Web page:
The White House said on Monday (local time) that President Joe Biden will not attend the Tokyo Olympics, which will open on July 23. The decision seems to have been affected by aggravating COVID-19 situation in Tokyo with less than a month to go before the opening of the Tokyo Olympics.
White House spokesperson Jen Psaki told reporters at a press briefing on the day that President Biden is not planning to attend the Olympic Games but he will “certainly be rooting for the athletes,” adding the U.S. will send a delegation to the Olympics. According to U.S. media reports, the U.S. is considering sending First Lady Jill Biden to the Olympics instead. In 2012, First Lady Michelle Obama led the presidential delegation from the U.S. to the London Olympics.
According to Politico, global health experts have been expressing concerns over the Tokyo Olympics, which could become a COVID-19 super-spreader event. The fact that Japan’s COVID-19 vaccination rate remains at a mere 9 percent adds to the concern. In particular, some of the athletes participating in the Tokyo Olympics have refused to take a vaccine out of fear that the side effects of any COVID-19 vaccine, including blood clot would negatively affect their performance at the Olympics. Athletes are not obligated to be vaccinated before the Olympics.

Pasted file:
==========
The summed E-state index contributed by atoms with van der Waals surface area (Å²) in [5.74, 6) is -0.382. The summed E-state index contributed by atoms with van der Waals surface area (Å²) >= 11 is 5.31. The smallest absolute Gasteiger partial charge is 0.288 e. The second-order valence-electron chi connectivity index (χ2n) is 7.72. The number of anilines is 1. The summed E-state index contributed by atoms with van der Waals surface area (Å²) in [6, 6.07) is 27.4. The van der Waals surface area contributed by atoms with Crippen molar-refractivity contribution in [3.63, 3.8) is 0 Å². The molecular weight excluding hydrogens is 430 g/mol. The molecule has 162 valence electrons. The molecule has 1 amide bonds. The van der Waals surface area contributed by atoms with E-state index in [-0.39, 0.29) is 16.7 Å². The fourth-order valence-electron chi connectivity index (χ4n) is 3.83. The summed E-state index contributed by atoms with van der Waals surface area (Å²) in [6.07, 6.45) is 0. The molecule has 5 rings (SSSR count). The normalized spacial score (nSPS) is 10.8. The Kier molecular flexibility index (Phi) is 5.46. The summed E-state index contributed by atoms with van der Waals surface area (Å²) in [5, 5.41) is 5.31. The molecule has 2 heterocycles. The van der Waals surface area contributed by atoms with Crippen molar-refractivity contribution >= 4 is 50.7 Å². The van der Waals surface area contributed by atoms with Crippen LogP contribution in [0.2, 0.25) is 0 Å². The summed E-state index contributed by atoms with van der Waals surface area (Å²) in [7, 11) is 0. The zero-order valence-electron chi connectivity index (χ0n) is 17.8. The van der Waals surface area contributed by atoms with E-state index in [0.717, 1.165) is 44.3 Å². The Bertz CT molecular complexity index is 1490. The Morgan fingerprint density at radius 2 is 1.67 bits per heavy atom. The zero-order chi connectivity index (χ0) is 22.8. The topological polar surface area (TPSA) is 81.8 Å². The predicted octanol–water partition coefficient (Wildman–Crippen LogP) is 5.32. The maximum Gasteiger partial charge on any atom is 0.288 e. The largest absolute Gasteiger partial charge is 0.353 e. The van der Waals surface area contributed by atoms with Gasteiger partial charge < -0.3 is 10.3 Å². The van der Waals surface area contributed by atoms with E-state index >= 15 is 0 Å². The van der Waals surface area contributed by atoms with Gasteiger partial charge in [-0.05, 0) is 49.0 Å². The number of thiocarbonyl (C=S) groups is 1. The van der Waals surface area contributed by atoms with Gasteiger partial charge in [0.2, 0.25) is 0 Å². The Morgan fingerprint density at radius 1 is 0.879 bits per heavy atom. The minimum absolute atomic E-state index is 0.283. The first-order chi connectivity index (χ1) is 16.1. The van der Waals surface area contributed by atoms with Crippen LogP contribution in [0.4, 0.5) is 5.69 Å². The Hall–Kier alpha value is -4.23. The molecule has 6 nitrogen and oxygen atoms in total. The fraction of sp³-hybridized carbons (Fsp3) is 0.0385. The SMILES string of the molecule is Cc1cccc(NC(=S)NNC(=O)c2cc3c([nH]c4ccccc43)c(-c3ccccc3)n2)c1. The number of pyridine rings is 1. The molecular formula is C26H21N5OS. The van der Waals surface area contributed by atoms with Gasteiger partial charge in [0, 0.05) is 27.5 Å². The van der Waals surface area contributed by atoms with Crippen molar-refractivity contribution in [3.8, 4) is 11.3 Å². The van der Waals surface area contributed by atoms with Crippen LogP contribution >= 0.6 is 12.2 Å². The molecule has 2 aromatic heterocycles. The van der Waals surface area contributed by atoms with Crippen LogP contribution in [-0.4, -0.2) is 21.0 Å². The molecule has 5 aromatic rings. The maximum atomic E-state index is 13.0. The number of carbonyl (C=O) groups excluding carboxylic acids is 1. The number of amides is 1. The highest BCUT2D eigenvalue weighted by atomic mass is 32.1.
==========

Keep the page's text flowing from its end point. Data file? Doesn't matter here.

The number of new COVID-19 cases in Tokyo reached 317 on Monday, exceeding the number of confirmed cases a week ago for the ninth consecutive day. The city is showing signs of another COVID-19 spike. It is largely affected by the decision by the Japanese government to lift the COVID-19 state of emergency in Tokyo, which led to an increase in travel. The number of people in downtown areas increased for five straight weeks before the lifting of state of emergency, and the movement of people jumped 7.1 percent at night and 1.3 percent during the day for three days after the state of emergency was lifted, according to the Tokyo metropolitan government.